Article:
What is mould?

The term “mould” applies to a large group of microorganisms, which, together with mushrooms and yeast, form the Fungi Kingdom of living matter. Over 100,000 individual species of mould have been identified and biologists estimate there may be over 1.5 million species worldwide.

Where is mould found?

Moulds are found in virtually every environment and can be detected, both indoors and outdoors, year round. Mould growth is encouraged by warm and humid conditions. Outdoors they can be found in shady, damp areas or places where leaves or other vegetation is decomposing. Indoors they can be found where humidity levels are high. Most moulds reproduce by forming large numbers of spores.  Mould spores are always present outdoors and in buildings, and are distributed by wind, insects, floods, animal and human activity.

Where is mould found indoors?

All buildings have a background concentration of settled spores. However, these spores do not pose a hazard until the three essential conditions for mould growth are present, namely, a suitable temperature, appropriate substrate and adequate moisture.

Mould organisms grow by degrading nutrients from organic substrates.  Moulds will colonize on a wide variety of construction materials and building contents, the most common being drywall, wood and wood products, ceiling tiles, wallpaper, and carpets.

How does mould affect me?

There are several ways in which mould can affect the health of building occupants. The primary route of exposure to mould is the inhalation of the mould spores suspended in air.

What are the symptoms associated with mould exposure?

A wide range of symptoms have been reported to be associated with mould growth in buildings.

Common symptoms listed by Health Canada include:

  • Eye, nose and throat irritation
  • Coughing and phlegm build-up
  • Wheezing and shortness of breath
  • Symptoms of asthma
  • Allergic reactions

How can mould growth be prevented?

Since mould requires water to grow, it is important to prevent moisture problems in buildings.  As an occupant in the building it is important that any signs of water ingress are reported in a timely manner, such as:

  • plumbing leaks
  • leaks in the building envelope e.g. windows, foundation, roof, etc.
  • condensation on building materials
  • wet spots
  • musty odours

How do I report a concern?

All health and safety concerns should first be reported to your supervisor.

To report a water leak a Facilities Services request can be made online www.sfu.ca/fs

To report health concerns please fill out an incident report form online www.sfu.ca/incidentreporting

An investigation for potential mould contamination will be conducted if:

  • Occupant(s) report the presence of potential mould growth
  • Occupants report symptoms associated with mould exposure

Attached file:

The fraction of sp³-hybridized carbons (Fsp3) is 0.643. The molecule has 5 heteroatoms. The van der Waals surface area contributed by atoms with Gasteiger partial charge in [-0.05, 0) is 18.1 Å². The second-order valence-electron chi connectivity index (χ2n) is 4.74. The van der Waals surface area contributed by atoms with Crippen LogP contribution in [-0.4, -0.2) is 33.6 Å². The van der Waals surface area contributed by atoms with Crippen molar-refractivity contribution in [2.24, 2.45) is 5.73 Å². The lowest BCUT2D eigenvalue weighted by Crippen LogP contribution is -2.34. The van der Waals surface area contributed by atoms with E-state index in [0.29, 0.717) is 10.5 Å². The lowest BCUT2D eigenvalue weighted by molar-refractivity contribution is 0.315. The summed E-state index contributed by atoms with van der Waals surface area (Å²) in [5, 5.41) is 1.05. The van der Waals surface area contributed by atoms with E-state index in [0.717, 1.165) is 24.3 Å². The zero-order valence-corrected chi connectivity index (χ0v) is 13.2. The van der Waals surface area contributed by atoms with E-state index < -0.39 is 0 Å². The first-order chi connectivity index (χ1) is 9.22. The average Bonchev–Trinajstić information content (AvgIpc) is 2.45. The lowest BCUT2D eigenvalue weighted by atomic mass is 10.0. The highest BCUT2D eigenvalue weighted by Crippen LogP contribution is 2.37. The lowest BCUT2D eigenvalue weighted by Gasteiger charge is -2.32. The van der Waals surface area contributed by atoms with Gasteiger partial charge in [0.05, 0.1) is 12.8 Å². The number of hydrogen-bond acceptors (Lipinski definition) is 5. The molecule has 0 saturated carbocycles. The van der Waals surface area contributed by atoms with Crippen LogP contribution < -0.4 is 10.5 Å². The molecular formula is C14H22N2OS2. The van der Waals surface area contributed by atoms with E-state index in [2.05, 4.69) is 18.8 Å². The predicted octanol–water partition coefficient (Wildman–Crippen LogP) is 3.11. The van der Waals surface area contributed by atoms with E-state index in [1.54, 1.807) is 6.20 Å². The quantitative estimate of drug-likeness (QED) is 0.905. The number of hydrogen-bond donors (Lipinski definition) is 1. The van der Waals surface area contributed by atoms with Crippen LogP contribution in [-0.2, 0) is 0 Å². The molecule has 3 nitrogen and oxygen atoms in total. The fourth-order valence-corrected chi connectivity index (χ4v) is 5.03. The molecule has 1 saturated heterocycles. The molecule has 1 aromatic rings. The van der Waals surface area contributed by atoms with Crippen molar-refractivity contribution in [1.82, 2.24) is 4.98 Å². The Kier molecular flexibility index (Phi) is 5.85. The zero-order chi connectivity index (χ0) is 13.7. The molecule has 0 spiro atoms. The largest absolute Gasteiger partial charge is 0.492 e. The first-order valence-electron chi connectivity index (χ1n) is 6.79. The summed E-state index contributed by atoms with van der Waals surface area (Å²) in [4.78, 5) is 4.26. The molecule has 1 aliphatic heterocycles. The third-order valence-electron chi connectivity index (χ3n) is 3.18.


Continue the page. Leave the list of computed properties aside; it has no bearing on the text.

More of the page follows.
• Water damage is noted
  • Musty odours are present

What regulations and standards are in place to address exposure to mould?

Currently there are no regulated limits for airborne mould spores or bacteria; however, Section 4.79 of the British Columbia, Occupational Health and Safety Regulation (BC OHSR) requires the investigation of indoor air quality complaints when they arise in the workplace. This investigation may include an assessment for the presence of mould contamination.

How is mould contamination investigated?

The extent of mould contamination can be determined in two ways. The primary method is through a visual assessment to establish the presence of mould and the extent (area) of growth.  The secondary method is via air sampling to establish the presence and types of mould spores in the air.

How will mould be removed from my office?

WorkSafe BC provides guidance on methods of mould remediation and the recommended personal protective equipment that should be worn by employees performing this work. The guidelines are based on methods developed by the American Conference of Governmental Industrial Hygienists (ACGIH) and the "EPA Protocol”.

A primary objective in all mould remediation is to identify the sources or causes of moisture and eliminate or control them.  Once moisture is brought under control, remediation activities can begin.  The level of remediation required will depend on the size of the area impacted by mould growth.

SFU Mould Control Program

SFU has developed a comprehensive Mould Control Program.  The purpose of the program is to ensure the University has protocols in place to prevent mould damage, respond safely to any mould damage identified and promote health and safety of staff, students and visitors.  The Program draws on best practices from a range of programs developed by both public and private sectors